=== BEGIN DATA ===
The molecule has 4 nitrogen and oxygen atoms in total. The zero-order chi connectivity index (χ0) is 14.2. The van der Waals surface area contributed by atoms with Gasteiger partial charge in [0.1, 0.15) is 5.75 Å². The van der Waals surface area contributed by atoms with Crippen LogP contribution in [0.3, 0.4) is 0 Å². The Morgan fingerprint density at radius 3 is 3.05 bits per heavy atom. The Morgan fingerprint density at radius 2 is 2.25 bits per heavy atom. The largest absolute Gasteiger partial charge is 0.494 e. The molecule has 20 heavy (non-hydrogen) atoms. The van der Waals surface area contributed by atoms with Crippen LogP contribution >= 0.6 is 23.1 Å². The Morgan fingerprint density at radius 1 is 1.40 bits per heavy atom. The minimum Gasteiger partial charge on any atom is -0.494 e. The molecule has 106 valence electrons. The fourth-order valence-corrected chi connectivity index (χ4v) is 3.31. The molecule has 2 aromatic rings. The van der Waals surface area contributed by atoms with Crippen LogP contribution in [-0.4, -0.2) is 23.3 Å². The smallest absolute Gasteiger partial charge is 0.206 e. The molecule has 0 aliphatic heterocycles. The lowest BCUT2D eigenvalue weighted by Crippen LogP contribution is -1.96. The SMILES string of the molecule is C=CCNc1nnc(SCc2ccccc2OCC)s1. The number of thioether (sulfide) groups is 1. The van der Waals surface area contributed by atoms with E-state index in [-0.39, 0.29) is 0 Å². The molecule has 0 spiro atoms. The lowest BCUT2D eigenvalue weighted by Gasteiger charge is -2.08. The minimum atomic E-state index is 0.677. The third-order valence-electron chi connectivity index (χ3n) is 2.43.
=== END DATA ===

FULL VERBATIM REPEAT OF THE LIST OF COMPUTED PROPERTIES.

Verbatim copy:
The molecule has 4 nitrogen and oxygen atoms in total. The zero-order chi connectivity index (χ0) is 14.2. The van der Waals surface area contributed by atoms with Gasteiger partial charge in [0.1, 0.15) is 5.75 Å². The van der Waals surface area contributed by atoms with Crippen LogP contribution in [0.3, 0.4) is 0 Å². The Morgan fingerprint density at radius 3 is 3.05 bits per heavy atom. The Morgan fingerprint density at radius 2 is 2.25 bits per heavy atom. The largest absolute Gasteiger partial charge is 0.494 e. The molecule has 20 heavy (non-hydrogen) atoms. The van der Waals surface area contributed by atoms with Crippen LogP contribution >= 0.6 is 23.1 Å². The Morgan fingerprint density at radius 1 is 1.40 bits per heavy atom. The minimum Gasteiger partial charge on any atom is -0.494 e. The molecule has 106 valence electrons. The fourth-order valence-corrected chi connectivity index (χ4v) is 3.31. The molecule has 2 aromatic rings. The van der Waals surface area contributed by atoms with Crippen LogP contribution in [-0.4, -0.2) is 23.3 Å². The smallest absolute Gasteiger partial charge is 0.206 e. The molecule has 0 aliphatic heterocycles. The lowest BCUT2D eigenvalue weighted by Crippen LogP contribution is -1.96. The SMILES string of the molecule is C=CCNc1nnc(SCc2ccccc2OCC)s1. The number of thioether (sulfide) groups is 1. The van der Waals surface area contributed by atoms with E-state index in [-0.39, 0.29) is 0 Å². The molecule has 0 spiro atoms. The lowest BCUT2D eigenvalue weighted by Gasteiger charge is -2.08. The minimum atomic E-state index is 0.677. The third-order valence-electron chi connectivity index (χ3n) is 2.43.